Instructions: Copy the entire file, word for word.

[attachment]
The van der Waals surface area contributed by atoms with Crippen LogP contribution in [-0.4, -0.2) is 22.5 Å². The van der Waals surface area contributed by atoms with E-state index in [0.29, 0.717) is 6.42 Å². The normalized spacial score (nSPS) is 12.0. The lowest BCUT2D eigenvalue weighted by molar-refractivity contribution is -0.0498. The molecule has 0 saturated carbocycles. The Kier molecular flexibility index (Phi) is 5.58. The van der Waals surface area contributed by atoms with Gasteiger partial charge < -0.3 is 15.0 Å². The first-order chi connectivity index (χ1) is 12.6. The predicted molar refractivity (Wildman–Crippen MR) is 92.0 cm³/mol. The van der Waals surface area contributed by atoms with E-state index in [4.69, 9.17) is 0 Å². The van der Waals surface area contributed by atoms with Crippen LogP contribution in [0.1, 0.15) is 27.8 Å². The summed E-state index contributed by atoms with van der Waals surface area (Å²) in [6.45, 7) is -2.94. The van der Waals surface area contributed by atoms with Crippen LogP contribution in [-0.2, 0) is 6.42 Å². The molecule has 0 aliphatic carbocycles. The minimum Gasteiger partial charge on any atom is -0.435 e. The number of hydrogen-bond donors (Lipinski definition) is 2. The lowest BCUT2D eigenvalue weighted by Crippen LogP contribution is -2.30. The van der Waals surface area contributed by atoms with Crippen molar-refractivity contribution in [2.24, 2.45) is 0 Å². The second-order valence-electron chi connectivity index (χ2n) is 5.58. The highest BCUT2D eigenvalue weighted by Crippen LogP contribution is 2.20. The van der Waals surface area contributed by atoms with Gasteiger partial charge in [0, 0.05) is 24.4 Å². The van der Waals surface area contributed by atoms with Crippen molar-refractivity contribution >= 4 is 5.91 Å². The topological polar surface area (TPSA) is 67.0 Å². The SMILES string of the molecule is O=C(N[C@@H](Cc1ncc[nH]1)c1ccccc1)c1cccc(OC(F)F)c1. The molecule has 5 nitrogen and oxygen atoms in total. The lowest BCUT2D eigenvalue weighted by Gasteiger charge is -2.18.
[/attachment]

The van der Waals surface area contributed by atoms with Crippen LogP contribution in [-0.4, -0.2) is 22.5 Å². The van der Waals surface area contributed by atoms with E-state index in [0.29, 0.717) is 6.42 Å². The normalized spacial score (nSPS) is 12.0. The lowest BCUT2D eigenvalue weighted by molar-refractivity contribution is -0.0498. The molecule has 0 saturated carbocycles. The Kier molecular flexibility index (Phi) is 5.58. The van der Waals surface area contributed by atoms with Gasteiger partial charge < -0.3 is 15.0 Å². The first-order chi connectivity index (χ1) is 12.6. The predicted molar refractivity (Wildman–Crippen MR) is 92.0 cm³/mol. The van der Waals surface area contributed by atoms with E-state index in [4.69, 9.17) is 0 Å². The van der Waals surface area contributed by atoms with Crippen LogP contribution in [0.1, 0.15) is 27.8 Å². The summed E-state index contributed by atoms with van der Waals surface area (Å²) in [6.45, 7) is -2.94. The van der Waals surface area contributed by atoms with Crippen LogP contribution in [-0.2, 0) is 6.42 Å². The molecule has 0 aliphatic carbocycles. The minimum Gasteiger partial charge on any atom is -0.435 e. The number of hydrogen-bond donors (Lipinski definition) is 2. The lowest BCUT2D eigenvalue weighted by Crippen LogP contribution is -2.30. The van der Waals surface area contributed by atoms with Crippen molar-refractivity contribution in [2.24, 2.45) is 0 Å². The second-order valence-electron chi connectivity index (χ2n) is 5.58. The highest BCUT2D eigenvalue weighted by Crippen LogP contribution is 2.20. The van der Waals surface area contributed by atoms with Gasteiger partial charge in [0, 0.05) is 24.4 Å². The van der Waals surface area contributed by atoms with Crippen molar-refractivity contribution >= 4 is 5.91 Å². The topological polar surface area (TPSA) is 67.0 Å². The SMILES string of the molecule is O=C(N[C@@H](Cc1ncc[nH]1)c1ccccc1)c1cccc(OC(F)F)c1. The molecule has 5 nitrogen and oxygen atoms in total. The lowest BCUT2D eigenvalue weighted by Gasteiger charge is -2.18.